Private Clients and the Need to Adapt Investment Portfolios with a Proper Historical Perspective
Gary Dugan is Co-Founder and CEO of Singapore-based Global CIO Office, whose mission since opening its doors in October 2019 has been to elevate research, deal selection and advisory to institutional levels for smaller EAMs, or single-family and multi-family offices that need to upgrade product selection for their clients. The world has changed dramatically since he along with investment expert and co-founder Johan Jooste launched the firm, but their mission remains the same - to support the growing ranks of family offices and EAMs by providing outsourced investment ideas, portfolio analysis and research services driven by a deeper analysis of companies, a better understanding of sectoral and geographical trends and outlook, and a proper historical perspective that stretches back beyond the central bank liquidity bonanza unleashed since the global financial crisis. Hubbis had the opportunity to meet up with Dugan again recently, to hear what type of advice he and colleagues are offering clients today, and how they have been refining their approach to take into account the ongoing irrational exuberance despite rising inflationary and geopolitical risks, bloated mainstream market valuations and the risk of rising rates.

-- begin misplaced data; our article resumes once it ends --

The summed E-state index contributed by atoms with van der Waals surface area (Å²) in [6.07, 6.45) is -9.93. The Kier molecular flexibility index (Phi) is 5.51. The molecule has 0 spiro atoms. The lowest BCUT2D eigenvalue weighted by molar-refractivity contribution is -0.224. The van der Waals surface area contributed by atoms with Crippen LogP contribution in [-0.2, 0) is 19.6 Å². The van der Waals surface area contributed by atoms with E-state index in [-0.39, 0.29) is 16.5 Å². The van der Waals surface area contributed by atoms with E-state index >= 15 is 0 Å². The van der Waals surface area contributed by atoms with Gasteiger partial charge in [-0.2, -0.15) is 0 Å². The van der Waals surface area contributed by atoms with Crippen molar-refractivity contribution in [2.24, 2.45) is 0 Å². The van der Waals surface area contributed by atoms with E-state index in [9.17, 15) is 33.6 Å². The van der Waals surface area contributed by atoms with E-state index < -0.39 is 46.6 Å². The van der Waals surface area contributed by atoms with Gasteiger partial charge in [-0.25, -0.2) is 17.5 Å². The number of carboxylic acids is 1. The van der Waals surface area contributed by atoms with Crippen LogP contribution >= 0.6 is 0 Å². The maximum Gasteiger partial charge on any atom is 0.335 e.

Dugan opens by observing that despite the apparently very high valuations of fixed income and equities, both have been making money for investors, and most experts covering both asset classes report they are going with momentum rather than pricing parameters.
“They might say everything is hopelessly expensive,” he says, “but they are running with the pack. However, at that point where things start to collapse around them, investors will not be protected because the bonds and equities will be falling at the same time, as happened in March of 2020, but this time it could be a multi-month, multi-quarter event and do some major damage. The March 2020 sell-off was sharp but brief and followed quickly by a major rally.”
Too much optimism, too much debt
He explains GCIO has been reviewing portfolios for clients and they see far too much leverage, so those investors are living in the hope that those asset classes will behave like they did for more than the past decade, but not like they would ordinarily behave in more normal environments. Another concern is that as people hunt for income, they increasingly migrate towards illiquid assets in order to get their desired yields, and again there are major risks there. A major sell-down in bonds and with investors stuck in illiquid assets is a recipe for some major stress.
Dugan addresses the argument that investors who are under-invested are losing out on great opportunity.